Heating bills for social housing tenants could be slashed by £700m if their homes were retrofitted, a study has found. Image: Retrofit_Assessor from Pixabay
Insulating leaky homes could slash social housing tenants’ heating bills by almost half, experts have told the government.
England’s homes are among the oldest and least efficient in Europe, the National Housing Federation (NHF) said, and draught-proofing and insulating homes below an Energy Performance Certificate (EPC) C rating could save residents £700million overall.
The typical family in an energy inefficient social home spends £1,343 a year on heating bills alone based on the government’s energy price guarantee. But retrofitting their home could see their bills reduced by 42 per cent to £776 – a saving of £567 per year.
Addressing the COP27 environmental conference in Sharm-el-Sheikh, prime minister Rishi Sunak said this week: “Climate security goes hand in hand with energy security.”
Kate Henderson, chief executive of the National Housing Federation, said insulating housing is as vital to the UK’s long-term climate fight as it is to protecting low-income households from escalating energy bills in the shorter term.
“Not only are poorly insulated homes one of the country’s biggest environmental polluters, they have now become a major culprit of the cost of living crisis,” said Henderson.
She said some social tenants will lose two months’ pay to energy costs once the government price cap freeze ends, adding: “Decarbonising social homes is a win-win solution, and the faster it can be done, the greater the benefits for residents and the environment.”
Social housing tenants are still waiting to hear whether rent rises will be capped at 3, 5 or 7 per cent from April 2023 when the freeze ends.
NHF’s report found some tenants are already disproportionately affected by rising energy bills with residents in leaky homes facing the most financial pain.
Social housing residents pay on average 5.7 per cent of their income on heating bills compared to the national average of 3.4 per cent, the housing association representatives found.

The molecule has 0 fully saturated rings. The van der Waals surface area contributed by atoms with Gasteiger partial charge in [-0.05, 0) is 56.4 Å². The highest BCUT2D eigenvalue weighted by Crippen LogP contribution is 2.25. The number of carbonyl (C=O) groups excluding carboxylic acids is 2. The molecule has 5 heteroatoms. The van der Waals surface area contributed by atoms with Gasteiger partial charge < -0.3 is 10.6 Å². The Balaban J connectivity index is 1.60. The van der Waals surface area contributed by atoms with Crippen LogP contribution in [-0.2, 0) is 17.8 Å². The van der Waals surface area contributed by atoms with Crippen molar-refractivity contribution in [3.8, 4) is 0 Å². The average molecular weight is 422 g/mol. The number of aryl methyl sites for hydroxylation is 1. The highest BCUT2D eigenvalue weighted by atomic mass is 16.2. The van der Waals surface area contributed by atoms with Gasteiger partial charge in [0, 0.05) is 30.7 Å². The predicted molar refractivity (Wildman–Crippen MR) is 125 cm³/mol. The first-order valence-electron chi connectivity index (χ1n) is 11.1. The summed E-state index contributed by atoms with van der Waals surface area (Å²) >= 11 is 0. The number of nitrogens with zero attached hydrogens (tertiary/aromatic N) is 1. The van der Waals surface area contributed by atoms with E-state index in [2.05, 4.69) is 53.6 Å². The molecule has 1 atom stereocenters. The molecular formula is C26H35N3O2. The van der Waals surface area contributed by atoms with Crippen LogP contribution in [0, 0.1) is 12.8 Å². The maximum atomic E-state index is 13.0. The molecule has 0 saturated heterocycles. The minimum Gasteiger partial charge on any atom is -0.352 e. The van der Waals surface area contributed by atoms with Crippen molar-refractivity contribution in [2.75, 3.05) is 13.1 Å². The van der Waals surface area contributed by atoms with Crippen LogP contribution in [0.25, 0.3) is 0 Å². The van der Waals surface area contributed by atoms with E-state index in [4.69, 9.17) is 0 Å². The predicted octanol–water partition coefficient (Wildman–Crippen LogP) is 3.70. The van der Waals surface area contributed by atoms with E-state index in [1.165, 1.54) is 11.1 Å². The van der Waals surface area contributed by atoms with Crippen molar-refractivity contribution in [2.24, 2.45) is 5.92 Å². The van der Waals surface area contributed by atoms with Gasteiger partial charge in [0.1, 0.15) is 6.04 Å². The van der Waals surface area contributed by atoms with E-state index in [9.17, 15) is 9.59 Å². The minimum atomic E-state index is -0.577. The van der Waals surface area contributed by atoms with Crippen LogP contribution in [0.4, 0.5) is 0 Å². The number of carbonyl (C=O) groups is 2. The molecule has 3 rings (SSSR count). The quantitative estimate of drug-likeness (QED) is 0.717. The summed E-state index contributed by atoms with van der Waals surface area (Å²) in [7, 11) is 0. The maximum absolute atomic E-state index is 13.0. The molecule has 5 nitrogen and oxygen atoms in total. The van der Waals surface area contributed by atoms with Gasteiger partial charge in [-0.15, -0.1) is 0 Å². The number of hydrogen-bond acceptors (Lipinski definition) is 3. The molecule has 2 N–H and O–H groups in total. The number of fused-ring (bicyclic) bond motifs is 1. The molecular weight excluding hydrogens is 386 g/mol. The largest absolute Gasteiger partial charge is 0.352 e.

But for tenants living in the least energy efficient homes – an EPC G rating – it rises to 15.5 per cent of their income. That’s equivalent to two months of income each year on average.
In total, there are 1.2 million energy inefficient social homes across England which still require insulating. Housing associations are currently planning to spend £70bn on retrofitting social homes in the coming decades but NHF said an extra £36bn is needed to cover all homes and reach the government’s 2050 net zero target.
Henderson called for the government to deliver long-term funding to speed up retrofitting.
She added: “Councils and housing associations have already started retrofitting their homes and the recent announcement of the next wave of the Social Housing Decarbonisation Fund is certainly welcome, but they need the long-term funding in place so they can ramp up the scale and speed of these programmes.”
The 2019 Conservative manifesto promised £3.8bn by 2030 to decarbonise social housing and the NHF said £1bn has been committed so far.
A spokesperson for the Department for Business, Energy & Industrial Strategy said: “Thanks to government support, the number of homes with an energy efficiency rating of C or above is at 46 per cent and rising, up from just 13 per cent in 2010.
“We are investing over £6.6bn to decarbonise homes and buildings, including Help to Heat schemes such as the Social Housing Decarbonisation Fund, and are committed to ensuring all homes meet EPC band C by 2035 where cost-effective, practical and affordable.”
Meanwhile, the state of social housing was in the spotlight once again on Monday when the government’s Social Housing Regulation Bill received its second reading in the House of Commons after passing through the House of Lords.
That represented the first chance MPs had to debate the bill, which aims to improve the standard and regulation of social housing.
Housing secretary Michael Gove said during the debate: “Some 13 per cent of homes in the social rented sector do not meet the decent homes standard, and that is simply too high a figure. We need to make sure action is taken to deal with that.”
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